A long standing fan of director / writer John Waters, I am delighted that the Pope of Trash is appearing with greater frequency in periodicals these days due to his new book Role Models. I’m going to brush aside the content of the book (though it looks awesome!) to concentrate on the style of Mr. Waters and his aesthetic philosophy. In his Flavorwire list of advice for “functional freaks” he dispensed some wonderful fashion advice:
“You don’t need fashion designers when you are young. Have faith in your own bad taste. Buy the cheapest thing in your local thrift shop — the clothes that are freshly out of style with even the hippest people a few years older than you. Get on the fashion nerves of your peers, not your parents — that is the key to fashion leadership. Ill-fitting is always stylish. But be more creative — wear your clothes inside out, backward, upside down. Throw bleach in a load of colored laundry. Follow the exact opposite of the dry cleaning instructions inside the clothes that cost the most in your thrift shop. Don’t wear jewelry — stick Band-Aids on your wrists or make a necklace out of them. Wear Scotch tape on the side of your face like a bad face-life attempt. Mismatch your shoes. Best yet, do as Mink Stole used to do: go to the thrift store the day after Halloween, when the children’s trick-or-treat costumes are on sale, buy one, and wear it as your uniform of defiance.”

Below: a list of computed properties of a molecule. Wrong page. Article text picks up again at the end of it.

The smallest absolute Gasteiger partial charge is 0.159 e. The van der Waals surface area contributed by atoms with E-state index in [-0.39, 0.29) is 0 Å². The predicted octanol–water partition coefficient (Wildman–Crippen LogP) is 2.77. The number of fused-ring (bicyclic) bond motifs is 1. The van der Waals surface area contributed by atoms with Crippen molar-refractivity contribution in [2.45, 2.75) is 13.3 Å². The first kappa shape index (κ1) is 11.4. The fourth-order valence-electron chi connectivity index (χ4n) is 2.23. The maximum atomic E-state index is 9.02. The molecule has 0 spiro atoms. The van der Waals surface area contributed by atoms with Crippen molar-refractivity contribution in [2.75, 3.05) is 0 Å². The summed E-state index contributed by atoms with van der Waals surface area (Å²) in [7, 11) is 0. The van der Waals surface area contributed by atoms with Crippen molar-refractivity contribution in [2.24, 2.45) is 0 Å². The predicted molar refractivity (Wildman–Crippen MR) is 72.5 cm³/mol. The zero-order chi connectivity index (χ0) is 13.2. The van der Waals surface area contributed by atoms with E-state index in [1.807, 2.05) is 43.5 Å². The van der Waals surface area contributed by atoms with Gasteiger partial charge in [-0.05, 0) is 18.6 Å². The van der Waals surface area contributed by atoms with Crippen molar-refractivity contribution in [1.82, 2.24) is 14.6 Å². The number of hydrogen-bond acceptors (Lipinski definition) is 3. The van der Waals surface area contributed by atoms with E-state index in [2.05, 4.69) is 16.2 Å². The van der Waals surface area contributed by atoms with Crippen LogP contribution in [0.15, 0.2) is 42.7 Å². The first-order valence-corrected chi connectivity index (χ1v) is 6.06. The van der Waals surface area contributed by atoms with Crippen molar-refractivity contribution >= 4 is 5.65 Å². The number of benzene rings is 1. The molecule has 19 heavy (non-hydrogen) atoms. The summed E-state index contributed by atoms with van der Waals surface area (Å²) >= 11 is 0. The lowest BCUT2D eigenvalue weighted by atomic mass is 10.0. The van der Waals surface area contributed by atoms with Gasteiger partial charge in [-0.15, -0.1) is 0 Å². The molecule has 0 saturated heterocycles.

I love this whole thing. Every sentence. Every suggestion. (Well, I might question “ill-fitting is always stylish.” Though a great fan of belting things too big for me, I strongly believe that tailoring to fit your body makes everything look good. We’ll let that one pass, John.) The suggestion of wearing band-aids as jewelry reminded me of rather trashy D-actress Bai Ling, a regular fashion victim/goddess of Go Fug Yourself. In addition to favoring dresses that reveal her nipples, Bai also regularly sports what the Go Fug Yourself ladies refer to as her “Band-Aids of Truth” that have various nonsensical phrases scrawled on them with permanent marker: